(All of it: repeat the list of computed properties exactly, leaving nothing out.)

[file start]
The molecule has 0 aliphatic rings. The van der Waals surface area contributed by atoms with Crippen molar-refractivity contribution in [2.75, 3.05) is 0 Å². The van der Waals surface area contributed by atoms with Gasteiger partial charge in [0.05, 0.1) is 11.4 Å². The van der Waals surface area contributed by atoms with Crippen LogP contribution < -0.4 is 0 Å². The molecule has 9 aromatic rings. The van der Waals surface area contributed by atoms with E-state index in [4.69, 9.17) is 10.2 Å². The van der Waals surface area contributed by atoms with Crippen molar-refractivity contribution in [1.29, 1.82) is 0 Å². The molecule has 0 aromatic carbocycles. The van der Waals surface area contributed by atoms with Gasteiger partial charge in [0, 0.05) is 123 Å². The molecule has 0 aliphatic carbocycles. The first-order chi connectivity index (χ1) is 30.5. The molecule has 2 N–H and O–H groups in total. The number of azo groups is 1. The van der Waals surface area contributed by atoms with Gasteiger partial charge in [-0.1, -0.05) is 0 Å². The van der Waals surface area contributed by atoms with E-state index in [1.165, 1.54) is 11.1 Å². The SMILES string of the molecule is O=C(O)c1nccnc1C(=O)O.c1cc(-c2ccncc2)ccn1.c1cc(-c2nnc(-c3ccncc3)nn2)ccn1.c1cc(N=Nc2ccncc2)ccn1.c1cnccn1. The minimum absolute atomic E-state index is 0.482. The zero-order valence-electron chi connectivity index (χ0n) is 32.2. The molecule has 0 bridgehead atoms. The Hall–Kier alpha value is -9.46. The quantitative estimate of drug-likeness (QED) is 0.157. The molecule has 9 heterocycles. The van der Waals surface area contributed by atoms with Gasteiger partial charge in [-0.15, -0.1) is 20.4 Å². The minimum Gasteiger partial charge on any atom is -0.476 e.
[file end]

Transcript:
The molecule has 0 aliphatic rings. The van der Waals surface area contributed by atoms with Crippen molar-refractivity contribution in [2.75, 3.05) is 0 Å². The van der Waals surface area contributed by atoms with Gasteiger partial charge in [0.05, 0.1) is 11.4 Å². The van der Waals surface area contributed by atoms with Crippen LogP contribution < -0.4 is 0 Å². The molecule has 9 aromatic rings. The van der Waals surface area contributed by atoms with E-state index in [4.69, 9.17) is 10.2 Å². The van der Waals surface area contributed by atoms with Crippen molar-refractivity contribution in [1.29, 1.82) is 0 Å². The molecule has 0 aromatic carbocycles. The van der Waals surface area contributed by atoms with Gasteiger partial charge in [0, 0.05) is 123 Å². The molecule has 0 aliphatic carbocycles. The first-order chi connectivity index (χ1) is 30.5. The molecule has 2 N–H and O–H groups in total. The number of azo groups is 1. The van der Waals surface area contributed by atoms with Gasteiger partial charge in [-0.1, -0.05) is 0 Å². The van der Waals surface area contributed by atoms with E-state index in [1.165, 1.54) is 11.1 Å². The SMILES string of the molecule is O=C(O)c1nccnc1C(=O)O.c1cc(-c2ccncc2)ccn1.c1cc(-c2nnc(-c3ccncc3)nn2)ccn1.c1cc(N=Nc2ccncc2)ccn1.c1cnccn1. The minimum absolute atomic E-state index is 0.482. The zero-order valence-electron chi connectivity index (χ0n) is 32.2. The molecule has 0 bridgehead atoms. The Hall–Kier alpha value is -9.46. The quantitative estimate of drug-likeness (QED) is 0.157. The molecule has 9 heterocycles. The van der Waals surface area contributed by atoms with Gasteiger partial charge in [-0.15, -0.1) is 20.4 Å². The minimum Gasteiger partial charge on any atom is -0.476 e.